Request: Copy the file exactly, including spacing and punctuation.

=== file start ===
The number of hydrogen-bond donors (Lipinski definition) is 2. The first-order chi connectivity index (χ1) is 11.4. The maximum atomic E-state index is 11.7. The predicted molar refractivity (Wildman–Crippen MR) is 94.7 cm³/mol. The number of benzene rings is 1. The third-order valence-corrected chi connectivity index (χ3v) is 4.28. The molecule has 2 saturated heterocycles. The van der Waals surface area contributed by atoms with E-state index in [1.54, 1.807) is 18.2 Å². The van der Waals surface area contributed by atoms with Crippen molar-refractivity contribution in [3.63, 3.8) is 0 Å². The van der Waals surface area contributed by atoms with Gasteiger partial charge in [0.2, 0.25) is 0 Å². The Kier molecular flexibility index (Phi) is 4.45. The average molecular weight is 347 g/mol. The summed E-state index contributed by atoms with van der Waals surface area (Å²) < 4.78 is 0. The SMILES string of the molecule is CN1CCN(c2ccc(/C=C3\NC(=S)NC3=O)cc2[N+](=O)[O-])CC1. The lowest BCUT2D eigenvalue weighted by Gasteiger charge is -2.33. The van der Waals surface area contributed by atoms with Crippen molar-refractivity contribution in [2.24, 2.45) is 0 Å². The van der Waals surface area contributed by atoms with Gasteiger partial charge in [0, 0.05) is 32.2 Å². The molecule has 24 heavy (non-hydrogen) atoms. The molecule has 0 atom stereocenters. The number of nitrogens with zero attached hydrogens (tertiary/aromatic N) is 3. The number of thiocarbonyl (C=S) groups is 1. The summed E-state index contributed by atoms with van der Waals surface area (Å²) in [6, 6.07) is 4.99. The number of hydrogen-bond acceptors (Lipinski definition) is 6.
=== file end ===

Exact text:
The number of hydrogen-bond donors (Lipinski definition) is 2. The first-order chi connectivity index (χ1) is 11.4. The maximum atomic E-state index is 11.7. The predicted molar refractivity (Wildman–Crippen MR) is 94.7 cm³/mol. The number of benzene rings is 1. The third-order valence-corrected chi connectivity index (χ3v) is 4.28. The molecule has 2 saturated heterocycles. The van der Waals surface area contributed by atoms with E-state index in [1.54, 1.807) is 18.2 Å². The van der Waals surface area contributed by atoms with Crippen molar-refractivity contribution in [3.63, 3.8) is 0 Å². The van der Waals surface area contributed by atoms with Gasteiger partial charge in [0.2, 0.25) is 0 Å². The Kier molecular flexibility index (Phi) is 4.45. The average molecular weight is 347 g/mol. The summed E-state index contributed by atoms with van der Waals surface area (Å²) < 4.78 is 0. The SMILES string of the molecule is CN1CCN(c2ccc(/C=C3\NC(=S)NC3=O)cc2[N+](=O)[O-])CC1. The lowest BCUT2D eigenvalue weighted by Gasteiger charge is -2.33. The van der Waals surface area contributed by atoms with Crippen molar-refractivity contribution in [2.24, 2.45) is 0 Å². The van der Waals surface area contributed by atoms with Gasteiger partial charge in [0, 0.05) is 32.2 Å². The molecule has 24 heavy (non-hydrogen) atoms. The molecule has 0 atom stereocenters. The number of nitrogens with zero attached hydrogens (tertiary/aromatic N) is 3. The number of thiocarbonyl (C=S) groups is 1. The summed E-state index contributed by atoms with van der Waals surface area (Å²) in [6, 6.07) is 4.99. The number of hydrogen-bond acceptors (Lipinski definition) is 6.